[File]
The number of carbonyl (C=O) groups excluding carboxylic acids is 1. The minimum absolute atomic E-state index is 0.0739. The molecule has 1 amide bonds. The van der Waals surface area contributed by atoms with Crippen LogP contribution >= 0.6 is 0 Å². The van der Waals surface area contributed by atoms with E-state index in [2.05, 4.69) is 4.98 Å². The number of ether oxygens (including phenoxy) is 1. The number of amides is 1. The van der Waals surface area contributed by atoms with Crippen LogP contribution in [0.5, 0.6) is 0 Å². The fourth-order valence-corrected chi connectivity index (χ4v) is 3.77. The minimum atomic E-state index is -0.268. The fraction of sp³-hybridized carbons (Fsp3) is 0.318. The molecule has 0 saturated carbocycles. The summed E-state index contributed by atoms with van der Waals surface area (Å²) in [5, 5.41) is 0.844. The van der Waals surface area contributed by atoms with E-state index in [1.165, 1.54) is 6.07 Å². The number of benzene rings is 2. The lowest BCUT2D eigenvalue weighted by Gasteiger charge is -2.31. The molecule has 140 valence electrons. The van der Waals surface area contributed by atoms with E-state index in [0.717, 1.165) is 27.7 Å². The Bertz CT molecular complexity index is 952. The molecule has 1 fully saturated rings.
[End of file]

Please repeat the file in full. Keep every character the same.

The number of carbonyl (C=O) groups excluding carboxylic acids is 1. The minimum absolute atomic E-state index is 0.0739. The molecule has 1 amide bonds. The van der Waals surface area contributed by atoms with Crippen LogP contribution >= 0.6 is 0 Å². The van der Waals surface area contributed by atoms with E-state index in [2.05, 4.69) is 4.98 Å². The number of ether oxygens (including phenoxy) is 1. The number of amides is 1. The van der Waals surface area contributed by atoms with Crippen LogP contribution in [0.5, 0.6) is 0 Å². The fourth-order valence-corrected chi connectivity index (χ4v) is 3.77. The minimum atomic E-state index is -0.268. The fraction of sp³-hybridized carbons (Fsp3) is 0.318. The molecule has 0 saturated carbocycles. The summed E-state index contributed by atoms with van der Waals surface area (Å²) in [5, 5.41) is 0.844. The van der Waals surface area contributed by atoms with E-state index in [1.165, 1.54) is 6.07 Å². The number of benzene rings is 2. The lowest BCUT2D eigenvalue weighted by Gasteiger charge is -2.31. The molecule has 140 valence electrons. The van der Waals surface area contributed by atoms with E-state index in [0.717, 1.165) is 27.7 Å². The Bertz CT molecular complexity index is 952. The molecule has 1 fully saturated rings.